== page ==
Research from Western University and Lawson Health Research Institute sheds new light on a gene called ATRX and its function in the brain and pituitary. Children born with ATRX syndrome have cognitive defects and developmental abnormalities. ATRX mutations have also been linked to brain tumors. Dr. Nathalie Bérubé, PhD, and her colleagues found mice developed without the ATRX gene had problems in in the forebrain, the part of the brain associated with learning and memory, and in the anterior pituitary which has a direct effect on body growth and metabolism. The mice, unexpectedly, also displayed shortened lifespan, cataracts, heart enlargement, reduced bone density, hypoglycemia; in short, many of the symptoms associated with aging. The research is published in the Journal of Clinical Investigation.
Ashley Watson, a PhD candidate working in the Bérubé lab and the first author on the paper, discovered the loss of ATRX caused DNA damage especially at the ends of chromosomes which are called telomeres. She investigated further and discovered the damage is due to problems during DNA replication, which is required before the onset of cell division. Basically, the ATRX protein was needed to help replicate the telomere.
Working with Frank Beier of the Department of Physiology and Pharmacology at Western's Schulich School of Medicine & Dentistry, the researchers made another discovery. "Mice that developed without ATRX were small at birth and failed to thrive, and when we looked at the skeleton of these mice, we found very low bone mineralization. This is another feature found in mouse models of premature aging," says Bérubé, an associate professor in the Departments of Biochemistry and Paediatrics at Schulich Medicine & Dentistry, and a scientist in the Molecular Genetics Program at the Children's Health Research Institute within Lawson. "We found the loss of ATRX increases DNA damage locally in the forebrain and anterior pituitary, resulting in systemic defects similar to those seen in aging."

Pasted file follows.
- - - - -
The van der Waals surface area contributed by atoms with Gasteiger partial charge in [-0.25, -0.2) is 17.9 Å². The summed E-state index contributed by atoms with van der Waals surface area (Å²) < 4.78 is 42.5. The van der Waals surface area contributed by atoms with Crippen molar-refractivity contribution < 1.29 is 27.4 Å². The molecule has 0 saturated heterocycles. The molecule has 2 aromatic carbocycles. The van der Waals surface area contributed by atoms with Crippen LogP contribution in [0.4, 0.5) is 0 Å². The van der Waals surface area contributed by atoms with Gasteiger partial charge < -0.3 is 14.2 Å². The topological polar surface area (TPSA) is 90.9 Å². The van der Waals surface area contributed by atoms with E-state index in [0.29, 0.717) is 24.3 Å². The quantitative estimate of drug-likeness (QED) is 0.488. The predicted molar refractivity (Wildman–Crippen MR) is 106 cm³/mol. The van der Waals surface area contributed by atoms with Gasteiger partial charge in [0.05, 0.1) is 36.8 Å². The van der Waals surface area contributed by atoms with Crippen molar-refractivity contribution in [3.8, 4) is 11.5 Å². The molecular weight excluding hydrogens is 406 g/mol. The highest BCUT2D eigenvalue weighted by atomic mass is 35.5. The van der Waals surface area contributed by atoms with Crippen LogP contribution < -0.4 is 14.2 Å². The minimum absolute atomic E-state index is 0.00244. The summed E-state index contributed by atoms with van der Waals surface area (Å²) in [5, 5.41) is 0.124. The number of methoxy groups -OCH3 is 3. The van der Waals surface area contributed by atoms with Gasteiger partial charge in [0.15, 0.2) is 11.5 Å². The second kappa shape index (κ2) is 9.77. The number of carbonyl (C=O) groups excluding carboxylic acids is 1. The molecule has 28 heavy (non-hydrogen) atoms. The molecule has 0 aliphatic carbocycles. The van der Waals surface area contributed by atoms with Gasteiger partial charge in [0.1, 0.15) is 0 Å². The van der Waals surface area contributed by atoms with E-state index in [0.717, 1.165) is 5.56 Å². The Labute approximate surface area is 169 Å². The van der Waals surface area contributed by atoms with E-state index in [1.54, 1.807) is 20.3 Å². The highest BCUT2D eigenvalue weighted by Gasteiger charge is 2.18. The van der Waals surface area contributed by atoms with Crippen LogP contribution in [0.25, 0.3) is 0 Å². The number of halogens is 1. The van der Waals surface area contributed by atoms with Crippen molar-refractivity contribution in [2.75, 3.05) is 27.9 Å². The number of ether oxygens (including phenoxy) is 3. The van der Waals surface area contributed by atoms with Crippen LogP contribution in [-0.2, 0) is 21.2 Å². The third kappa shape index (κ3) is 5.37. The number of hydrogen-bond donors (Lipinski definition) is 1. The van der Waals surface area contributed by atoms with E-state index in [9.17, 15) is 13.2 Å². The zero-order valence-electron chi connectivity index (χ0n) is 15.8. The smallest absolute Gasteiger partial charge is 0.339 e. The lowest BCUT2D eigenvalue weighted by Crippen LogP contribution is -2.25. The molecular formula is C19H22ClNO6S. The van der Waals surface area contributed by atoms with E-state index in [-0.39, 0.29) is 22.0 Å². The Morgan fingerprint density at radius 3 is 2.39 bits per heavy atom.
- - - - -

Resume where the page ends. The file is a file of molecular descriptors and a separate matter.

The researchers say the lack of ATRX in the anterior pituitary caused problems with the thyroid, resulting in low levels of a hormone called insulin-like growth factor-one (IGF-1) in the blood. There are theories that low IGF-1 can deplete stores of stem cells in the body, and Bérubé says that's one of the explanations for the premature aging. This research was funded by the Canadian Institutes of Health Research.
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Atrx deficiency induces telomere dysfunction, endocrine defects, and reduced lifespan, J Clin Invest. doi:10.1172/JCI65634